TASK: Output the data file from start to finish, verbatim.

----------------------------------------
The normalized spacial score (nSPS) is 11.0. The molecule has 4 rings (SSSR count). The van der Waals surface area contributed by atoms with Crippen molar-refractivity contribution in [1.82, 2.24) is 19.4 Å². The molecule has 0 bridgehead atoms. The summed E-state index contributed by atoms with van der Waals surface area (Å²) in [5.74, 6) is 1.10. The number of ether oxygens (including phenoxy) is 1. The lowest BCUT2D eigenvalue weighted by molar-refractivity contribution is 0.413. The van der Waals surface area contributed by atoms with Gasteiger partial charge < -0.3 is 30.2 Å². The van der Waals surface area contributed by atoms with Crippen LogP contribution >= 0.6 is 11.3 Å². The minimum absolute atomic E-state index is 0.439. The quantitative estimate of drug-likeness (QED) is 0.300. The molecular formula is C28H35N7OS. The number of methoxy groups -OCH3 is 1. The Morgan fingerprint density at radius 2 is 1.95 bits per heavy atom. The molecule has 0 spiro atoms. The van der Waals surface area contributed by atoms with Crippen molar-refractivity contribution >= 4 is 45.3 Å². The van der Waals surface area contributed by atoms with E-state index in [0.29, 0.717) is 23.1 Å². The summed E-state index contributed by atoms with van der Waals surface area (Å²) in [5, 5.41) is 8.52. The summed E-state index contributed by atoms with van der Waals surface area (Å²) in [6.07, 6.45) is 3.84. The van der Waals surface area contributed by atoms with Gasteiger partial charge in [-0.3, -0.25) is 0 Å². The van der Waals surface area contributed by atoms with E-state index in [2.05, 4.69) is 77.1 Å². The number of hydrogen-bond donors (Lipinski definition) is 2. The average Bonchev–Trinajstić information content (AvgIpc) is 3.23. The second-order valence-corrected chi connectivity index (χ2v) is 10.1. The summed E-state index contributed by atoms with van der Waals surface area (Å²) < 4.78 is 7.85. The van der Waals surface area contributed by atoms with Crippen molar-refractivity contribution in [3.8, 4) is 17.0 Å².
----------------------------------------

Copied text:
The normalized spacial score (nSPS) is 11.0. The molecule has 4 rings (SSSR count). The van der Waals surface area contributed by atoms with Crippen molar-refractivity contribution in [1.82, 2.24) is 19.4 Å². The molecule has 0 bridgehead atoms. The summed E-state index contributed by atoms with van der Waals surface area (Å²) in [5.74, 6) is 1.10. The number of ether oxygens (including phenoxy) is 1. The lowest BCUT2D eigenvalue weighted by molar-refractivity contribution is 0.413. The van der Waals surface area contributed by atoms with Gasteiger partial charge < -0.3 is 30.2 Å². The van der Waals surface area contributed by atoms with Crippen LogP contribution >= 0.6 is 11.3 Å². The minimum absolute atomic E-state index is 0.439. The quantitative estimate of drug-likeness (QED) is 0.300. The molecular formula is C28H35N7OS. The number of methoxy groups -OCH3 is 1. The Morgan fingerprint density at radius 2 is 1.95 bits per heavy atom. The molecule has 0 spiro atoms. The van der Waals surface area contributed by atoms with Crippen molar-refractivity contribution >= 4 is 45.3 Å². The van der Waals surface area contributed by atoms with E-state index in [0.29, 0.717) is 23.1 Å². The summed E-state index contributed by atoms with van der Waals surface area (Å²) in [5, 5.41) is 8.52. The summed E-state index contributed by atoms with van der Waals surface area (Å²) in [6.07, 6.45) is 3.84. The van der Waals surface area contributed by atoms with Gasteiger partial charge in [-0.3, -0.25) is 0 Å². The van der Waals surface area contributed by atoms with E-state index in [2.05, 4.69) is 77.1 Å². The number of hydrogen-bond donors (Lipinski definition) is 2. The average Bonchev–Trinajstić information content (AvgIpc) is 3.23. The second-order valence-corrected chi connectivity index (χ2v) is 10.1. The summed E-state index contributed by atoms with van der Waals surface area (Å²) < 4.78 is 7.85. The van der Waals surface area contributed by atoms with Crippen molar-refractivity contribution in [3.8, 4) is 17.0 Å².